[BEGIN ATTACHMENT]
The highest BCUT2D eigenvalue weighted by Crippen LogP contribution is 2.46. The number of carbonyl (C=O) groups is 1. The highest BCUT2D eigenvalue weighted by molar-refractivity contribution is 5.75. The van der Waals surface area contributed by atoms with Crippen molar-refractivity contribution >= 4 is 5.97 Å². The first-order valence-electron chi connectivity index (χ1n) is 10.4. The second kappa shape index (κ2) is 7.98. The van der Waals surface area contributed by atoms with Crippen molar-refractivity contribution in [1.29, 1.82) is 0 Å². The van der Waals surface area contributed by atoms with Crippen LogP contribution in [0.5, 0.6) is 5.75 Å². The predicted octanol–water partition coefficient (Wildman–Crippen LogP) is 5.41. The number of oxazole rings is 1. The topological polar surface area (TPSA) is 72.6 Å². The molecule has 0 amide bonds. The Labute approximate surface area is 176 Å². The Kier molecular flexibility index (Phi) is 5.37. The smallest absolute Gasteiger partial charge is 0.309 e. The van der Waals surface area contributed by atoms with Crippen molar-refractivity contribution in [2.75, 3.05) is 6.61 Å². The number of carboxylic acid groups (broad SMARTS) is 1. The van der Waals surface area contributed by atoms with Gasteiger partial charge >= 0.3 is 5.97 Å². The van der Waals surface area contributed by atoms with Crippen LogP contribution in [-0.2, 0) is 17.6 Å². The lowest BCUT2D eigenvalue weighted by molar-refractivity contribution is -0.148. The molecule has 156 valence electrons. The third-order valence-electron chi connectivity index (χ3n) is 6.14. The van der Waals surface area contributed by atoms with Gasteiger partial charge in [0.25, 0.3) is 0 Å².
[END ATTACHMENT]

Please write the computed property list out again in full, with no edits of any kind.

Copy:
The highest BCUT2D eigenvalue weighted by Crippen LogP contribution is 2.46. The number of carbonyl (C=O) groups is 1. The highest BCUT2D eigenvalue weighted by molar-refractivity contribution is 5.75. The van der Waals surface area contributed by atoms with Crippen molar-refractivity contribution >= 4 is 5.97 Å². The first-order valence-electron chi connectivity index (χ1n) is 10.4. The second kappa shape index (κ2) is 7.98. The van der Waals surface area contributed by atoms with Crippen molar-refractivity contribution in [1.29, 1.82) is 0 Å². The van der Waals surface area contributed by atoms with Crippen LogP contribution in [0.5, 0.6) is 5.75 Å². The predicted octanol–water partition coefficient (Wildman–Crippen LogP) is 5.41. The number of oxazole rings is 1. The topological polar surface area (TPSA) is 72.6 Å². The molecule has 0 amide bonds. The Labute approximate surface area is 176 Å². The Kier molecular flexibility index (Phi) is 5.37. The smallest absolute Gasteiger partial charge is 0.309 e. The van der Waals surface area contributed by atoms with Crippen molar-refractivity contribution in [2.75, 3.05) is 6.61 Å². The number of carboxylic acid groups (broad SMARTS) is 1. The van der Waals surface area contributed by atoms with Gasteiger partial charge >= 0.3 is 5.97 Å². The van der Waals surface area contributed by atoms with Crippen LogP contribution in [-0.2, 0) is 17.6 Å². The lowest BCUT2D eigenvalue weighted by molar-refractivity contribution is -0.148. The molecule has 156 valence electrons. The third-order valence-electron chi connectivity index (χ3n) is 6.14. The van der Waals surface area contributed by atoms with Gasteiger partial charge in [0.25, 0.3) is 0 Å².